Antonio MORATA, (A.M.);
Carlos ESCOTT, (C.E.);
Iris LOIRA, (I.L.);
MªAntonia BANUELOS, (M.A.B.);
Felipe PALOMERO, (F.P.);
Carmen LOPEZ, (C.L);
Juan Manuel DEL FRESNO, (J.M.Df.);
Cristian VAQUERO,   (C.V.);
Elena ADELL & Karen GONZÁLEZ, (C.G.) 

enotecUPM. Chemistry and Food Technology Department, ETSIAAB, Universidad Politécnica de Madrid, Avenida Puerta de Hierro 2, 28040 Madrid, Spain; 

Campoviejo, Rioja, Spain; (E.A.) 


Fumaric acid has been recently accepted by OIV as a regulated practice in enology. The application to inhibit malolactic fermentation (MLF) is highly effective. The control of undesired MLF is really interesting in the current scenario of global warming. Many times, roses, whites, and sparkling wines ongoing a MLF reducing the acidity and freshness producing flat wines that are also prone to microbial instabilities due to the high pH. The use of fumaric acid controls bacterial developments, inhibits MLF and produces wines with better acidity, lower pH and more stable. Moreover, it is possible to produce red wines without MLF that can be interesting to preserve acidity in wines from warm areas. This research shows for several varieties, wine types and vintages how the inhibition of MLF by fumaric acid produces wines with lower pHs and low volatile acidity. (Fig 1)[1]. 

Fig 1. Main impacts in enology of the use of Fumaric acid as inhibitor of malolactic fermentation [from reference 1. Creative Commons Attribution (CC BY) license].

Results and discussion

The MLFs performed for 3 years (2018, 2020 and 2021) with Tempranillo and Garnacha varieties were used for red wines, also Tempranillo for roses and Viura for white wines. In each case, four experiments were performed: Control under spontaneous MLF process; Control with inoculated MLF; Inhibition with FH2 during the spontaneous MLF process; and Inhibition with FH2 during an inoculated MLF. The addition of FH2 (600 mg/L) in most of the cases reduces the pH ≈ 0.1 units. The addition of FH2 inhibited the MLF preserving the malic acidity [2,3]. In absence of FH2 all the MLF were finished with residual malic acid contents below 0.05 g/L. When the MLF was inhibited by FH2, volatile acidity (VA) remained very low in the range 0.05–0.22 g/L. (Fig 2) [1]. 

Fig 2. Evolution of malic acid (black lines) and volatile acidity (red lines with circles) (g/L) in spontaneous or inoculated (alpha, O. oeni) MLFs with or without FH2 inhibition (600 mg/L) for trials performed in triplicate during 2021. Malic acid in control (short dashed black line), control with FA (dashed black line), control with LAB (continuous black line), and control with FA and LAB (dotted black line). Volatile acidity in control (short dashed red line), control with FA (dashed red line), control with LAB (continuous red line), and control with FA and LAB (dotted red line). Red wines from Tempranillo. [adapted from reference 1. Creative Commons Attribution (CC BY) license]

When the results of all trials (3 years, 3 varieties and 3 kind of wines) were represented as function of pH and VA, all the fermentations inhibited by FH2 were observed to remain at values close or lower than 0.2 g/L in volatile acidity and most of them below 3.6 in pH (Figure 4). Conversely the controls without FH2 remained close or higher than 0.2 g/L of volatile acidity, many of them showing values above 0.4. Concerning pH most of them were close or higher than 3.5, and many of them showing values above 3.7.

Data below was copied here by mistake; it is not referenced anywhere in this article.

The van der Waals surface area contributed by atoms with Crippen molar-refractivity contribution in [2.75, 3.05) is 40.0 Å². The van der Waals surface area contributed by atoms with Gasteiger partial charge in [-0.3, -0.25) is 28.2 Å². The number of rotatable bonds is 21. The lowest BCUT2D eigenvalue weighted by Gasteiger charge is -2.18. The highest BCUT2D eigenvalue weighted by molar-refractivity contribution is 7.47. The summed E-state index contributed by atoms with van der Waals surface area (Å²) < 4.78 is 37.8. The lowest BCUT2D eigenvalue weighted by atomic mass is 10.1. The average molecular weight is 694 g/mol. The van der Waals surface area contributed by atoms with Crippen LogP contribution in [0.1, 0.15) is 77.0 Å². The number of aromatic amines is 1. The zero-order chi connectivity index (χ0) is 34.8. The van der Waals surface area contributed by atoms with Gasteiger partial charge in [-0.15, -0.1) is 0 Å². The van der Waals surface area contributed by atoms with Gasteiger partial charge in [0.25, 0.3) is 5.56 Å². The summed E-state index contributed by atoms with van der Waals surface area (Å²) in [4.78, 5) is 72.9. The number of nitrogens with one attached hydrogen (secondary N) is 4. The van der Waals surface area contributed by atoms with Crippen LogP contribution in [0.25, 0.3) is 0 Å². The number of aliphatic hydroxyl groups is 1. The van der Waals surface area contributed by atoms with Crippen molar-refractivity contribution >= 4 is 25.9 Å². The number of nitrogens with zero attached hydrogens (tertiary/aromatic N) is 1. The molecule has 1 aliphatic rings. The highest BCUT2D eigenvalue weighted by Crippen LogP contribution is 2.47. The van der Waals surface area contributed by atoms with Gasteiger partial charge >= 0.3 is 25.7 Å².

Fig 3. Values of volatile acidity and pH in all trials (years 2018, 2020, and 2021) of controls inoculated or with spontaneous fermentation and treatments with MLF inhibited by FH2. [adapted from reference 1. Creative Commons Attribution (CC BY) license].

The acidity and freshness are well linked parameters [18] and deeply affected by MLF. MLF produces a typical deacidification in wines that easily increases pH in 0.1–0.2 units. The deacidification by MLF has been traditionally used to soften mouth perception of acidity in red wines, however, in the current scenario of global warming, many wines after MLF are excessively flat with pH values close to 4. Therefore, the inhibition of MLF by FH2 improves the sensory profile of these wines and helps to enhance the varietal aroma. 


This research developed under variable enological conditions, —wine composition (12.5 < %Ethanol < 14.4; 3.33 < pH < 3.67), grape variety (Tempranillo, Garnacha and Viura) and wine type (Red, Rose and white)—, shows that MLF can be controlled precisely and effectively by FH2.

  • Decrease of pH by FH2: 3.62 -> 3.50 (RW); 3.33 -> 3.25 (WW)
  • pH preservation without MLF: 3.77 -> 3.53 (RW); 3.49 -> 3.26 (WW)
  • Less volatile acidity: 0.45 -> 0.19 (RW); 0.28 -> 0.15 (WW)
  • Stable red wines without MLF
  • Powerful tool to improve freshness in warm areas
  • Better physicochemical and microbiological stability
  • Sparkling wines: control of undesired MLF during 2nd fermentation 
  1. Morata, A.; Adell, E.; López, C.; Palomero, F.; Suárez, E.; Pedrero, S.; Bañuelos, M.A.; González, C. Use of Fumaric Acid to Inhibit Malolactic Fermentation in Bottled Rioja Wines: Effect in pH and Volatile Acidity Control. Beverages 2023, 9, 16.

  2. Morata, A.; Bañuelos, M.A.; López, C.; Song, C.; Vejarano, R.; Loira, I.; Palomero, F.; Suarez Lepe, J.A. Use of fumaric acid to control pH and inhibit malolactic fermentation in wines. Food Addit. Contam. Part A 2020, 37, 228–238.

  3. Morata, A.; Bañuelos, M.A.; López, C.; Adell, E. Use of fumaric acid to control pH and inhibit malolactic fermentation in wines. In Proceedings of the Ives Science Meeting, Margaux-Cantenac, France, 16–17 June 2022.

  4. Morata, A.; Escott, C.; Bañuelos, M.A.; Loira, I.; del Fresno, J.M.; González, C.; Suárez-Lepe, J.A. Contribution of Non-Saccharomyces Yeasts to Wine Freshness. A Review. Biomolecules 2020, 10, 34.